For 27 years, OPDO has been a loyal and subservient member of EPRDF. A brain-child of the dominant Tigrayan People’s Liberation Front (TPLF) created to upstage the Oromo Liberation Front, OPDO slavishly translated and parroted out official diktats from central authorities. It was disliked among the Oromo that, in some circles, being OPDO is still considered an insult. To be clear, the organization always boasted a sizable membership base, but, at the grassroots level, Oromo loyalty was either bought or coerced. Those who deviated from the party’s democratic centralism principle, a code word for unquestioning Tigrean hegemony, were purged, jailed or pushed into exile. That all changed in October 2016 with the rise of Lemma Megersa, the incumbent president of Oromia State and a runner-up for OPride’s 2017 Person of the Year.

OPDO may have come up short at the end of the 18-day-long meeting of the EPRDF executive committee, but under the stewardship of Lemma — and his equally charismatic deputy, Abiy Ahmed — it has shown the potential and promises of Oromo leadership for a better Ethiopia.

It was shockingly disappointing that OPDO emerged out of the most-closely watched EPRDF gathering in years without a clear win or a single action to indicate their reformist agenda was indeed accepted by EPRDF. But politics is a game of compromise. Change is slow and painstaking. Surely, changing the deeply entrenched and colossal EPRDF system will require ongoing and sustained struggle. If it were to deliver on the lofty promises made in 2017, OPDO needs to clean its houses. The next step in its “deep renewal” should be ridding the party of the corrupt old guard, who remain loyal to EPRDF’s legacy and its rigid democratic centralism, and those lacking the steel to fight for the Oromo to attain its rightful place in Ethiopia.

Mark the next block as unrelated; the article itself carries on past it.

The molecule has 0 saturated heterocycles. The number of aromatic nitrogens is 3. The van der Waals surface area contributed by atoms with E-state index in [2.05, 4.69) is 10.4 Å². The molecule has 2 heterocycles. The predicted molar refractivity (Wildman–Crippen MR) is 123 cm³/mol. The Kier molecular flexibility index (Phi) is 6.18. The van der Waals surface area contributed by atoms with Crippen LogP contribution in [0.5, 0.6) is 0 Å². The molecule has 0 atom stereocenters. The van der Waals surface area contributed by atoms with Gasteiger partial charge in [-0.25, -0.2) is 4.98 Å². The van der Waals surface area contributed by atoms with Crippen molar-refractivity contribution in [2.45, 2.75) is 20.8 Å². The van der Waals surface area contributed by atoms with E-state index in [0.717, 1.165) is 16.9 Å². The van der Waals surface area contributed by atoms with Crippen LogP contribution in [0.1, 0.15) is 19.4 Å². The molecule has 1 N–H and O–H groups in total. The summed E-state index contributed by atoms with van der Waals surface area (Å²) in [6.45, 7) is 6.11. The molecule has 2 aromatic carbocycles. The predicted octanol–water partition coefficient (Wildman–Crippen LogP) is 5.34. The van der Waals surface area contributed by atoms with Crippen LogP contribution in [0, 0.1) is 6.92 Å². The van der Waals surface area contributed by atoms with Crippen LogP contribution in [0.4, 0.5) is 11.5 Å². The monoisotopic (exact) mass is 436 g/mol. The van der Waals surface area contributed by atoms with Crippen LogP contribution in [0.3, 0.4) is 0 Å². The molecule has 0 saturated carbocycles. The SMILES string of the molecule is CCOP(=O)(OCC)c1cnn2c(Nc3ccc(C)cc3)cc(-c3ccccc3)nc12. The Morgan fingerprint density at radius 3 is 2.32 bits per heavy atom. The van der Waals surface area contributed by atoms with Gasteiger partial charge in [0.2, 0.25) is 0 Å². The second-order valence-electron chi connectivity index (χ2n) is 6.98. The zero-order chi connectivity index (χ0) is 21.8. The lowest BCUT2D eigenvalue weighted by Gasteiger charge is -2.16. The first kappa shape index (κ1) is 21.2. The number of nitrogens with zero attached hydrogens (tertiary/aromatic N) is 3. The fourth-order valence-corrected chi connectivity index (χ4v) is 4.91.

It should be clear that Lemma Megersa’s OPDO is the child of Oromo protests. His staying power and his ability to deliver hinges on the potency and resilience of Oromo resistance. The convoluted, nauseating, and tone deaf EPRDF statement offers further reason why the youth should ramp up the pressure.

As we wrote in our 2016 person of the year profile, the gallant Qubee Generation, which facilitated Lemma’s meteoric ascent, is unlikely to settle for less. In fact, while offering lukewarm support to Lemma’s OPDO, the Qeerroo and Oromo artists continue to press the party for deeper reforms —lest it become too comfortable, take the support of Oromo public for granted, or fall back into its old habits.

Oromo music as a tool of political protest

Given Haacaaluu’s size, it is easy to underestimate the fire in him. Smart, witty, jovial, defiant, and articulate, he is the consummate man of the people. He walks with the full dignity and weight of the nation, for whose suffering and yearning he is singing, on his outsized shoulders. And Haacaaluu is a genius when it comes to connecting with the Oromo, especially the youth, with his lyrics.